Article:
OR, back all the way out. If you can get enough steerage to spin, you can get enough steerage to back it out. .
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Old 26-03-2014, 18:37   #21
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Re: Leaving a slip in tight conditions with unfavorable wind

5 knot wind? That's not a wind and indicates to me that you are giving yourself enough throttle when you back up. That's when prop walk becomes a beast: not enough throttle. We have the same issue, albeit with somewhat less crowding.

I agree you might want to go out and simply practice backing, and filling.

There are also good resources in books and on the web about using lines to adjust your boat at docks.
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Old 26-03-2014, 20:40   #22
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Re: Leaving a slip in tight conditions with unfavorable wind

We all start somewhere. The OP is in a crowded area characterized by light airs.
I think he probably isn't using enough throttle in his maneuverings.

Here's something to do next time you leave the marina that's actually kind of fun. You'll need 4 small rocks, a lot of string, and 4 balloons. Before you leave, measure how wide your berth is and how long. Use the depth sounder to tell you how long the string needs to be. It has to be deep enough that you are comfortable maneuvering around, cause you'll make a "berth" from the above ingredients to practice in. If you have a significant other with whom you sail, let them practice, too. Then pick up your stuff, and go practice in the marina.

Get one of the old hands at the marina come along to help you with pointers.

Check out the Waterman's Turn mentioned above.

Good success to you.

Ann
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Old 26-03-2014, 21:13   #23
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Re: Leaving a slip in tight conditions with unfavorable wind

Back in or back out. Be sure to give enough throttle.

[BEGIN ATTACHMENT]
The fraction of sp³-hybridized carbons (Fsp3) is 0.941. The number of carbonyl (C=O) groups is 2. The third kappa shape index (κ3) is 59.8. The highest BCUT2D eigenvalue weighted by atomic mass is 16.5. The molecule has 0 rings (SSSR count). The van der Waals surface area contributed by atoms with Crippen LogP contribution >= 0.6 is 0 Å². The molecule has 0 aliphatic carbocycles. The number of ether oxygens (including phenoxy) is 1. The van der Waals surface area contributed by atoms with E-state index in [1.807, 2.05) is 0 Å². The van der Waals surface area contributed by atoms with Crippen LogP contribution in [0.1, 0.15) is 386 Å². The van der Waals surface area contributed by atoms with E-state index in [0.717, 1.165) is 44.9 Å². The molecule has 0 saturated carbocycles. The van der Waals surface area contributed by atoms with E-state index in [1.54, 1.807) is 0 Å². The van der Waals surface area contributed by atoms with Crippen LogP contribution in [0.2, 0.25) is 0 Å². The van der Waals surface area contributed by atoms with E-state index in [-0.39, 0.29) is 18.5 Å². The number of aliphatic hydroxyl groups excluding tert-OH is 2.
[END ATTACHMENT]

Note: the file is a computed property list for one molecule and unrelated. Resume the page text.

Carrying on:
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Old 26-03-2014, 23:01   #24
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Re: Leaving a slip in tight conditions with unfavorable wind

Bob, you may be over-thinking this a bit. Try something simple.

Back up. the boat will "kick" the stern to the port. Keep going and steer* the boat deeper into the fairway. Keep the boat a bit close** to the up-wind side. Your picture shows that the wind gets softer as you go in. That will make things easier. Now put the boat in forward and power up***. You will feel the boat gain steerage. Turn so that the boat is still a bit upwind in the fairway and move it out to the main channel.

* How do you steer the boat in reverse? If you have a wheel (a Tartan 30 probably does) just stand forward (bow side) of the wheel and drive it in the direction you want the stern to go

** How close is close? Never close enough to reach out and touch. At least 10 feet or more. Go slowly.

*** How much power? A good push of throttle makes the boat respond. Back it off for proper steerage. Pay attention to where the rudder is.

How to learn all this? You have to practice. Go out on a nice calm day and find a place where you can't hit anyone. Sometimes there is a dock with no boats, but usually you have to go out. Find a mark or put a big fender into the water and practice approching it. Try the evolution you need to use over and over again. Make adjustments and try different settings of rudder and throttle. Turn starboard and turn to port. There will be a difference! Back up to your float. Back up at different speeds (be careful at higher speeds!!). Do this again (actually a bunch of times) in different wind conditions.

Go to YouTube and look at docking videos. There are hundreds of them. I look at them all the time to get tips, and just for fun. Here's my absolute favorite (not intended as an instruction - just way cool):



When you've got it to the point of muscle memory, try it at the slip. Pick a calm day, take it slow and let the boat do the work. I like to have a couple of guys with me who know how to fend off with out putting themselves - or the boat - at risk. Do you know what I mean by that?? All that practice should give you confidence and you'll know how the boat will respond. When you feel you got it, do it in slightly windier conditions.

Your dock does look tight, but you should be able to do this maneuver. Backing up is a good option, as are the use of spring lines in a variety of ways. However, the simple back-and-turn from a "downwind" slip is a basic maneuver which you should know, and with a bit of practice, you will master.
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Old 27-03-2014, 00:45   #25
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Re: Leaving a slip in tight conditions with unfavorable wind

FWIW, your I-36 should back up under reasonable control. Do give it some practice under benign conditions, and I bet that you will find that once you get just a bit of speed through the water it will steer just fine. It does take some practice to find the right amount of rudder to apply, and do maintain a firm hold on the wheel... if you let it crash over to full lock in reverse some damage may result.

Cheers,

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Old 27-03-2014, 02:11   #26